The Merata Mita Fellowship will be open to Native or Indigenous filmmakers around the world who are in any stage of career or production, with an emphasis on those who have a feature-length project—documentary or dramatic—in development. Fellows will receive a monetary grant and a yearlong continuum of support with activities including a trip to the Sundance Film Festival, access to strategic and creative services offered by Sundance Institute artist programs, and mentorship opportunities.

Sundance Institute Native American and Indigenous Film Program
Sundance Institute’s Native American and Indigenous Film Program is one of the few programs to provide resources to the Native American and Indigenous population, and the only one in the United States that provides Native directors, screenwriters and producers with creative, strategic and financial support for their first films and throughout their careers. Formally established in 1994, the Program conducts outreach and education to identify a new generation of Native voices and inspire self-determination among Native filmmakers and communities. The Program and its activities engage 1,270 artists and audience members annually, including direct support for 25 artists in the form of Fellowships and grants, and outreach programs for 1,245 members of Native communities across the U.S. The Program’s Indigenous Film Circle currently includes more than 300 Native artists and provides leadership for individual artists and organizations.

Sundance Institute
Founded in 1981 by Robert Redford, Sundance Institute is a nonprofit organization that provides and preserves the space for artists in film, theatre, and new media to create and thrive. The Institute’s signature Labs, granting, and mentorship programs, dedicated to developing new work, take place throughout the year in the U.S. and internationally. The Sundance Film Festival and other public programs connect audiences to artists in igniting new ideas, discovering original voices, and building a community dedicated to independent storytelling. Sundance Institute has supported such projects as Beasts of the Southern Wild, Fruitvale Station, Sin Nombre, The Invisible War, The Square, Dirty Wars, Spring Awakening, A Gentleman’s Guide to Love and Murder and Fun Home. Join Sundance Institute on Facebook, Instagram, Twitter and YouTube.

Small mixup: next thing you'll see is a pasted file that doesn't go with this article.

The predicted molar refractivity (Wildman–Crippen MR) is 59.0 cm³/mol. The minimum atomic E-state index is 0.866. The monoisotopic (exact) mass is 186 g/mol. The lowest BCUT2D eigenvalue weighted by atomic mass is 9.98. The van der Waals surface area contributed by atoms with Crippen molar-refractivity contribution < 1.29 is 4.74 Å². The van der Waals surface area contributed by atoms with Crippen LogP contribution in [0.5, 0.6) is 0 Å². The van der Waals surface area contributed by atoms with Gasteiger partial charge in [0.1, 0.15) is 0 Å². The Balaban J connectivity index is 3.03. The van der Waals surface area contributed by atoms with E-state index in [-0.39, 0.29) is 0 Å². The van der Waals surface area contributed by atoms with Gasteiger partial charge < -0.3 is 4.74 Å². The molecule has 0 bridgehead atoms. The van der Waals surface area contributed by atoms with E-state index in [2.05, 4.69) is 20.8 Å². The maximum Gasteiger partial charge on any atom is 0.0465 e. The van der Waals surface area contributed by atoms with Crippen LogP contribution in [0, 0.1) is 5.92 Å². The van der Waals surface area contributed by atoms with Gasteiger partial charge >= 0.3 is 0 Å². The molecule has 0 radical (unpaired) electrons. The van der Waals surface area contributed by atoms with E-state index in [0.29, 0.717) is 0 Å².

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Alexis Chikaeze as Kai in 'Miss Juneteenth,' coming to digital platforms June 19

Channing Godfrey Peoples on a Bittersweet ‘Miss Juneteenth’ Release and the Urgency of Portraying Black Humanity on Screen

After premiering at the 2020 Sundance Film Festival, Channing Godfrey Peoples’s debut feature is hitting digital platforms this Juneteenth—the day for which the film is named and which is very close to the director’s heart. “I feel like I’ve been living Miss Juneteenth my whole life,” she says.
The June 19 holiday—which commemorates the day slavery was finally abolished in Texas (more than two years after the 1863 Emancipation Proclamation was issued)—is celebrated in her hometown of Fort Worth with a deep sense of reverence and community, with barbecues, a parade, and a scholarship pageant for young Black women.